Six decades of river exploration

Review of “Downstream Toward Home” by Oliver A. Houck.

 

Downstream Toward Home
Oliver A. Houck
256 pages, hardcover: 
$35.
Louisiana State University Press, 2014.

 

Tulane University law professor Oliver A. Houck first caught John McPhee’s attention in 1987, when the famed New Yorker writer began researching the elaborate levee system that controls the Mississippi River. In McPhee’s resulting essay, “Atchafalaya,” Houck represents the “ecologue” determined to fight the river’s manipulation. His voice is assertive and direct: “The greatest arrogance was the stealing of the sun,” Houck tells McPhee. “The second-greatest arrogance is running rivers backward. The third-greatest arrogance is trying to hold the Mississippi in place.”

Houck’s latest book, his fourth, is Downstream Toward Home, a celebration of rivers from Alaska to Florida, from the St. John in Maine to the Gila in southwest New Mexico. Small moments of outrage burst from the page, but in general the writing feels restrained, as if the author — 30 years and countless environmental battles after his encounter with McPhee — has lost some of his bite. This is less the bold Oliver Houck of “Atchafalaya,” than an aging conservationist determined to revisit and share his memories before they fade: competing with the crew team at Harvard, getting lost in a swamp, hitchhiking in West Virginia, paddling small creeks after big rains, exploring Colorado’s Cache la Poudre, camping with his students and more.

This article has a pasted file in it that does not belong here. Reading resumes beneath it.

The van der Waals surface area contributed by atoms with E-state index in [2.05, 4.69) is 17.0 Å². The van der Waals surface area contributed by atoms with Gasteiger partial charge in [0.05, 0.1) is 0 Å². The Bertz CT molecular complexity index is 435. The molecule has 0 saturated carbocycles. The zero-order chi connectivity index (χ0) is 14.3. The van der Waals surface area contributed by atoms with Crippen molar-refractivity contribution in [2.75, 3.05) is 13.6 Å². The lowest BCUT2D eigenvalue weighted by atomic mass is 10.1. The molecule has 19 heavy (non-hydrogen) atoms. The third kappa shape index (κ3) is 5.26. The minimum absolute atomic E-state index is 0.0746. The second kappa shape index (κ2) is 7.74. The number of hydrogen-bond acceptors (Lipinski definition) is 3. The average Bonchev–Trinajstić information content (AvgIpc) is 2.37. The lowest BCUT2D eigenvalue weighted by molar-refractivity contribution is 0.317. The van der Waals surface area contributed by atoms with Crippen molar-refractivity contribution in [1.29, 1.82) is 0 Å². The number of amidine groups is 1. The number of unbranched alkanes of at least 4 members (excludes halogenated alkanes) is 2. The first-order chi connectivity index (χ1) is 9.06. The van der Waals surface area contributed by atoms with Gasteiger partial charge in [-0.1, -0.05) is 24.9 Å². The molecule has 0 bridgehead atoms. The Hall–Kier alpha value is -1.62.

But the former “Louisiana Conservationist of the Year” can still engage readers as we accompany him on a lifetime of river journeys. In a book filled with bite-size anecdotes, several stand out as truly remarkable, not simply because of their subject matter but because of Houck’s unique and often mystical take on the world. “It was more elegant than a dog ever could be,” he writes, describing a fox near Washington, D.C.’s Rock Creek. “It was standing in a pool of light from a lamppost, the mist sparkling as it filtered down, a red fox, stock still, waiting. I slowed to a walk, hardly breathing, but it soon knew me for what I was and it turned, slowly, and trotted away into the gloom.”

Even when he describes the environmental victories he helped to win, Houck refuses to leave readers with false hope. Time and again, Houck reminds us that “nothing saved is forever.”

“The Buffalo (River) and all rivers, and all wilderness, and entire ecosystems, and an increasing number of living things at this juncture, are as safe as we let them be and no more,” he writes. “Some find that a comforting thought. We are the species in charge. Some find it proof of our proximity to god. I do not find it either one.”